An Elevated Experience at East End Bistrot

The upscale French chophouse concept in the newest restaurant from Giorgios Bakatsias, set in the East End Market development
by Catherine Currin | photography by Forrest Mason

Rich, red walls complement a lush floral wallpaper by Dolce & Gabbana; those same crimson walls are a backdrop for a hand-painted mural of an elegant woman among flowers by local artist Arianne Hemlein.

Delicate stemware holds exquisite wine selected by sommelier Scott Hardiman; textured white dishes display fine French fare by executive chef William D’Auvray. To dine at East End Bistrot is to feel transported from the mundane, to find luxury in every detail.

The latest concept from Giorgios Bakatsias, the restaurateur behind Rosewater Kitchen & Bar, Las Ramblas and Vin Rouge, among many others, East End Bistrot is set in one of Raleigh’s newest developments, East End Market. Bakatsias enlisted D’Auvray, with whom he opened Parizade in 1992, to helm the “French chophouse” vibe for the menu.

“We’re trying to be an opulent fine dining experience, but not taking ourselves too seriously,” D’Auvray says. “I’m not trying to be at the point where you feel like you need to wear a coat and tie.”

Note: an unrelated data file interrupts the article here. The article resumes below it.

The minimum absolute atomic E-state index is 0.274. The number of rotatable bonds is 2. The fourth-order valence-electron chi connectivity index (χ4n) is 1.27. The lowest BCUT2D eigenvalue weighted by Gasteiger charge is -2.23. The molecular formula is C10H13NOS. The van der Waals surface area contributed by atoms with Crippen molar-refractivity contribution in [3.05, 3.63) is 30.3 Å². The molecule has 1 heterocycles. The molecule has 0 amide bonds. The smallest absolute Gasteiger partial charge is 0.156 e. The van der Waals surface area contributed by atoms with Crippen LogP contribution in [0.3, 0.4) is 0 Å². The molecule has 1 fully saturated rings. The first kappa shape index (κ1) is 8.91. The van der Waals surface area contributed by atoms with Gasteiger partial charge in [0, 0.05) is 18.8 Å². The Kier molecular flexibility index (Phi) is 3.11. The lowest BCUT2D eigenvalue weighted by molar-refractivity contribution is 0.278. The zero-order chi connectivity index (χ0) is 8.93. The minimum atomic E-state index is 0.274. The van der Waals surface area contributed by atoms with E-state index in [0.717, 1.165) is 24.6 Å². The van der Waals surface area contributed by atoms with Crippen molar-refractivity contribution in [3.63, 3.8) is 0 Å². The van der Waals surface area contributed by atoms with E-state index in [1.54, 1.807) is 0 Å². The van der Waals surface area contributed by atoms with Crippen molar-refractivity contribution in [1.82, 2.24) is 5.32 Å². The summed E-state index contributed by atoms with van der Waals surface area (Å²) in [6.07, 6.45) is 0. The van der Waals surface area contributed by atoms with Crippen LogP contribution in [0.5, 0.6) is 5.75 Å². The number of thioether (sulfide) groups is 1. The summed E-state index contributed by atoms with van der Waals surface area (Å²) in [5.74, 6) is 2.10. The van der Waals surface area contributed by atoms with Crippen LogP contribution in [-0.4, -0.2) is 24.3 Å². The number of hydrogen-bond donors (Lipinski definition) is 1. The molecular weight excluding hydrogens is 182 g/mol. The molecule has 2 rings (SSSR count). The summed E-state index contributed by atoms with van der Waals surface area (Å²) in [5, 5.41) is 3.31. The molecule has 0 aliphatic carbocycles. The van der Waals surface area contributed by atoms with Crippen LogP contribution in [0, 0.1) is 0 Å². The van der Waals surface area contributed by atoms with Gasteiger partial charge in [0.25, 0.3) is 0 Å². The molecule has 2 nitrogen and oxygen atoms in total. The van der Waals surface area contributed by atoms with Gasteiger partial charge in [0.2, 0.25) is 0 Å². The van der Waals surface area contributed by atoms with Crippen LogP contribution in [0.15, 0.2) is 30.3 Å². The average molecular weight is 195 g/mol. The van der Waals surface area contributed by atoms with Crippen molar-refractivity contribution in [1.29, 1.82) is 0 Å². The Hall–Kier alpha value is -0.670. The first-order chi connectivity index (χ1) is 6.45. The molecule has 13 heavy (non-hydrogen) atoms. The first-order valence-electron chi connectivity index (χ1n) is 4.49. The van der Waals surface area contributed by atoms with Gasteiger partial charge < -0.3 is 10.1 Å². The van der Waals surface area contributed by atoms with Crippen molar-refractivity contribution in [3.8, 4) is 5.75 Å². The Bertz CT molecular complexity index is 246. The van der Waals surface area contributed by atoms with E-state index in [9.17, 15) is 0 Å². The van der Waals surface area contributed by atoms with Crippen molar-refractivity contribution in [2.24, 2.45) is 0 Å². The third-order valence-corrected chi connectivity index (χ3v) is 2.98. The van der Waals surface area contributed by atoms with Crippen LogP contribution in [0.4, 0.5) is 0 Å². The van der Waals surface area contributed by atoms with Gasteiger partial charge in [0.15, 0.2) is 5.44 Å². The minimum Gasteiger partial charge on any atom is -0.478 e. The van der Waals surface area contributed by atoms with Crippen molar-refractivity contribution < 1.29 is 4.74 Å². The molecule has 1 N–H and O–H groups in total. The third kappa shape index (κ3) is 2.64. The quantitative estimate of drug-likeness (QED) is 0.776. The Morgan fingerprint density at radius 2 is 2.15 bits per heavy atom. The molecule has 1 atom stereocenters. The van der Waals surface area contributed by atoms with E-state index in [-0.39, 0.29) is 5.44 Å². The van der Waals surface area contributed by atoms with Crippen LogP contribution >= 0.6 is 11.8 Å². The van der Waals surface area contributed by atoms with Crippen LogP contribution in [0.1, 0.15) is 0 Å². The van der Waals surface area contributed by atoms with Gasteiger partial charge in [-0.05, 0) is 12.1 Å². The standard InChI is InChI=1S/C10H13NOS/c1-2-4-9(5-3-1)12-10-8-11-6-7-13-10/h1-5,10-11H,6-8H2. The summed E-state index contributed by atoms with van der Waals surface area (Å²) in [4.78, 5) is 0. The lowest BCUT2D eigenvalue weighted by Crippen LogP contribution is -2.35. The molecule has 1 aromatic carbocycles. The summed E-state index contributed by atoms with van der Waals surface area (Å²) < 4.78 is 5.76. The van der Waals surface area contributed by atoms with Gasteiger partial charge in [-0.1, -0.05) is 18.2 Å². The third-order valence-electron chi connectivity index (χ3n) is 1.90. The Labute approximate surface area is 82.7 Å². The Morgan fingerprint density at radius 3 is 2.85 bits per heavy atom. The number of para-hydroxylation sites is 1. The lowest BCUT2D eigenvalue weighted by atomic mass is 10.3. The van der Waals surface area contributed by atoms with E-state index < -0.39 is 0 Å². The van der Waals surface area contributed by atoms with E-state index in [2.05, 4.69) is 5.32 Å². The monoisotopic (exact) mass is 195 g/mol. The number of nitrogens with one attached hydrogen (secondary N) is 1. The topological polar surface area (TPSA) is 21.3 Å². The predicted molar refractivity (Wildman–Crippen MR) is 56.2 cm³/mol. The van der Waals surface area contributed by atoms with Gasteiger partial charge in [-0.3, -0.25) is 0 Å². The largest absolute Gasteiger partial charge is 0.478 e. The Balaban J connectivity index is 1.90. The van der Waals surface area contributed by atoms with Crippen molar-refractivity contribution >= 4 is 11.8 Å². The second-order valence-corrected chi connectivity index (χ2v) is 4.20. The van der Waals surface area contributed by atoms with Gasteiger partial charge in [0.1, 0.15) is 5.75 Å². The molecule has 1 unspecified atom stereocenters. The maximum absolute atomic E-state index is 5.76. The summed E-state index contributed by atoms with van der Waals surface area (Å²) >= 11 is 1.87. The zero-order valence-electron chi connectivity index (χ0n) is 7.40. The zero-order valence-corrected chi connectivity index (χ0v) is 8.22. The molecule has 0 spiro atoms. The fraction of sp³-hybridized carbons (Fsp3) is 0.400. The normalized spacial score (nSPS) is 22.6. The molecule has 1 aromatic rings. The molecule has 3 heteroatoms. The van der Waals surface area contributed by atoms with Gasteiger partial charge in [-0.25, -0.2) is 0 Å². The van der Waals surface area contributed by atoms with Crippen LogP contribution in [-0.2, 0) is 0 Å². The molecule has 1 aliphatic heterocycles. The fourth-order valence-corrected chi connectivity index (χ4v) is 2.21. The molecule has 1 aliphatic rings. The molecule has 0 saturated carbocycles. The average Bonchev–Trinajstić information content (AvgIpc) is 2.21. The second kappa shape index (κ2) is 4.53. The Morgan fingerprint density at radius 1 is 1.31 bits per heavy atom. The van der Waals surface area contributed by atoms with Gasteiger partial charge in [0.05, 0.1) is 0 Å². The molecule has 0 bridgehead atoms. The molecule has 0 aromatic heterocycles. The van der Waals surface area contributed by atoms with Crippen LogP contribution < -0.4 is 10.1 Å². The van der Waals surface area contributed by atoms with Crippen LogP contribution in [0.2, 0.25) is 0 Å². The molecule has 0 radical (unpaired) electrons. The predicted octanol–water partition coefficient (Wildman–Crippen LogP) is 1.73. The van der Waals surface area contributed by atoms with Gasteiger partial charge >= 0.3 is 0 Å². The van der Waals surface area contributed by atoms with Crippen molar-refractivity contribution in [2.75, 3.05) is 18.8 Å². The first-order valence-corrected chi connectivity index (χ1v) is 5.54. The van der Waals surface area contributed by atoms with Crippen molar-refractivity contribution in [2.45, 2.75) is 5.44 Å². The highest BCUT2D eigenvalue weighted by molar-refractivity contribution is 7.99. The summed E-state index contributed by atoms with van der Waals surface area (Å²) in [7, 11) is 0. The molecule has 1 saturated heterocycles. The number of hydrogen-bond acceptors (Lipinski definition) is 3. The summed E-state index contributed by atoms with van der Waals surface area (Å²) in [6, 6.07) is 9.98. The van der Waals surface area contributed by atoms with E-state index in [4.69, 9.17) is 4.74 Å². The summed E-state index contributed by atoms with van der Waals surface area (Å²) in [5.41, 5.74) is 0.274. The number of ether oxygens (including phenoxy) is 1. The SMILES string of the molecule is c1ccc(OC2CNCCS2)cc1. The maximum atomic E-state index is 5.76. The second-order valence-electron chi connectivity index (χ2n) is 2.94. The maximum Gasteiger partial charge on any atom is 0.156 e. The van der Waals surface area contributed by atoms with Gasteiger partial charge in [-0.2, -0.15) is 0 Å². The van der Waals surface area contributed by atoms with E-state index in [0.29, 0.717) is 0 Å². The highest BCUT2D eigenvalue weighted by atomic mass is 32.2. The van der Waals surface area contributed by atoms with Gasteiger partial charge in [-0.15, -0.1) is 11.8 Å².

That said, the experience at East End Bistrot (including, one notes, the prices) may demand a little glamor from its guests. Interior designer Tula Summerford created its eclectic yet elegant feel. “This space is a tale of two cities: Raleigh and Paris,” she says. “I am obsessed with everything French, and wanted to create a joyful explosion of energy and color.” 

Immediately prior to opening East End, D’Auvray worked as a restaurant consultant, but around here he’s best known for operating old Raleigh favorites Fin’s and bu-ku. So it’s no surprise that D’Auvray’s menu features classic French dishes like steak au poivre and beef bourguignon — but also incorporates his knowledge of seafood and Asian traditions.

“What we’re trying to do is work with what we know is an incredible ingredient, and then not over-manipulate it,” he says, nodding to delicacies like turbot from Hawaii, bay scallops from Nantucket and chanterelle mushrooms from France. 

D’Auvray’s raw menu celebrates his love for the finest seafood, with oysters on the half-shell, bluefin toro and a yellowtail sashimi with Calabrian chilis. But there’s also a self-proclaimed “best burger in town” that’s only available Tuesday through Thursday, served with pomme frites and a decadent duck fat aioli. Also on Tuesdays exclusively, East End’s plant-bedecked patio transforms into a champagne terrace, complete with bubbles, light bites and music. 

Perhaps the kitchen best sums up the dining at East End. Through a sliver in a giant wall of dimensional gold tile, you can get a glimpse of D’Auvray and his team at work. “Since all of the big decisions take place in the kitchen, I wanted it to be a focal point,” says Summerford.

As with the rest of the restaurant, the view into the kitchen is the the perfect marriage of craft and glamor.

This article originally appeared in the February 2024 issue of WALTER magazine